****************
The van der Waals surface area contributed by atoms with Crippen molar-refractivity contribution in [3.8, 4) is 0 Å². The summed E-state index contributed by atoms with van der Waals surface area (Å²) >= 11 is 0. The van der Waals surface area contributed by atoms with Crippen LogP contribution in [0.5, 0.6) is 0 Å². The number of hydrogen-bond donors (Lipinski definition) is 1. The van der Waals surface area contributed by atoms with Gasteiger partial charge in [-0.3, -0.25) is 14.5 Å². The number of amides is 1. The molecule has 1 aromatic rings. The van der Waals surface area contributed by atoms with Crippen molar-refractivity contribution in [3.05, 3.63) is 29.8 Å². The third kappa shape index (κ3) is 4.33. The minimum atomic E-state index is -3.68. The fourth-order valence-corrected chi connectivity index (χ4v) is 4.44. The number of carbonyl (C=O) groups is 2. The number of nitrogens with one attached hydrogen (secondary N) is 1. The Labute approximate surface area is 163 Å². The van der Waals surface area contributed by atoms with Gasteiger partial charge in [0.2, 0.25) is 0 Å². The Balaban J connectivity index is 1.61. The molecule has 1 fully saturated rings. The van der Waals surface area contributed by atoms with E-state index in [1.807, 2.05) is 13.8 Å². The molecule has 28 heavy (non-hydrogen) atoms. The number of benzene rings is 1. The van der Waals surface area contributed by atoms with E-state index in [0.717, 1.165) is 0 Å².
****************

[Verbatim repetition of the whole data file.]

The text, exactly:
The van der Waals surface area contributed by atoms with Crippen molar-refractivity contribution in [3.8, 4) is 0 Å². The summed E-state index contributed by atoms with van der Waals surface area (Å²) >= 11 is 0. The van der Waals surface area contributed by atoms with Crippen LogP contribution in [0.5, 0.6) is 0 Å². The number of hydrogen-bond donors (Lipinski definition) is 1. The van der Waals surface area contributed by atoms with Gasteiger partial charge in [-0.3, -0.25) is 14.5 Å². The number of amides is 1. The molecule has 1 aromatic rings. The van der Waals surface area contributed by atoms with Crippen molar-refractivity contribution in [3.05, 3.63) is 29.8 Å². The third kappa shape index (κ3) is 4.33. The minimum atomic E-state index is -3.68. The fourth-order valence-corrected chi connectivity index (χ4v) is 4.44. The number of carbonyl (C=O) groups is 2. The number of nitrogens with one attached hydrogen (secondary N) is 1. The Labute approximate surface area is 163 Å². The van der Waals surface area contributed by atoms with Gasteiger partial charge in [0.2, 0.25) is 0 Å². The Balaban J connectivity index is 1.61. The molecule has 1 fully saturated rings. The van der Waals surface area contributed by atoms with E-state index in [1.807, 2.05) is 13.8 Å². The molecule has 28 heavy (non-hydrogen) atoms. The number of benzene rings is 1. The van der Waals surface area contributed by atoms with E-state index in [0.717, 1.165) is 0 Å².